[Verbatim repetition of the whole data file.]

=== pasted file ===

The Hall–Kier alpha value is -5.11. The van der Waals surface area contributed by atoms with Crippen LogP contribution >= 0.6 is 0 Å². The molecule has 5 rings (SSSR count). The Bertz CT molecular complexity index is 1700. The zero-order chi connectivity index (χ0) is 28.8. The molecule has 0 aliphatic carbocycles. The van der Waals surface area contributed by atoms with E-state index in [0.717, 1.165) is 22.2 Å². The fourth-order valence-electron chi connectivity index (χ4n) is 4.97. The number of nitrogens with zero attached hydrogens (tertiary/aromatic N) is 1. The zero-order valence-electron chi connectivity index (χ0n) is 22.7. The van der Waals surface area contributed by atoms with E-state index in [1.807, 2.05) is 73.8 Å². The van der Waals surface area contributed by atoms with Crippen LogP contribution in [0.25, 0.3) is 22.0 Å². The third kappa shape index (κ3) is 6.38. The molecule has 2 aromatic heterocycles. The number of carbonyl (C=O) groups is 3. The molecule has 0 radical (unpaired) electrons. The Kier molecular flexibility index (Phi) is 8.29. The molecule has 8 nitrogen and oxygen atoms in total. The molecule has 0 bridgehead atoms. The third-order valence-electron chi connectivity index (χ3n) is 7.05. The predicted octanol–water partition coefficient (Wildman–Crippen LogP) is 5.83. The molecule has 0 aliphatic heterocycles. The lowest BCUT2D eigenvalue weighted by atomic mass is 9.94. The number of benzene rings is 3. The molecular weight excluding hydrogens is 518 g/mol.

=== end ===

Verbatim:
The Hall–Kier alpha value is -5.11. The van der Waals surface area contributed by atoms with Crippen LogP contribution >= 0.6 is 0 Å². The molecule has 5 rings (SSSR count). The Bertz CT molecular complexity index is 1700. The zero-order chi connectivity index (χ0) is 28.8. The molecule has 0 aliphatic carbocycles. The van der Waals surface area contributed by atoms with E-state index in [0.717, 1.165) is 22.2 Å². The fourth-order valence-electron chi connectivity index (χ4n) is 4.97. The number of nitrogens with zero attached hydrogens (tertiary/aromatic N) is 1. The zero-order valence-electron chi connectivity index (χ0n) is 22.7. The van der Waals surface area contributed by atoms with E-state index in [1.807, 2.05) is 73.8 Å². The van der Waals surface area contributed by atoms with Crippen LogP contribution in [0.25, 0.3) is 22.0 Å². The third kappa shape index (κ3) is 6.38. The molecule has 2 aromatic heterocycles. The number of carbonyl (C=O) groups is 3. The molecule has 0 radical (unpaired) electrons. The Kier molecular flexibility index (Phi) is 8.29. The molecule has 8 nitrogen and oxygen atoms in total. The molecule has 0 bridgehead atoms. The third-order valence-electron chi connectivity index (χ3n) is 7.05. The predicted octanol–water partition coefficient (Wildman–Crippen LogP) is 5.83. The molecule has 0 aliphatic heterocycles. The lowest BCUT2D eigenvalue weighted by atomic mass is 9.94. The number of benzene rings is 3. The molecular weight excluding hydrogens is 518 g/mol.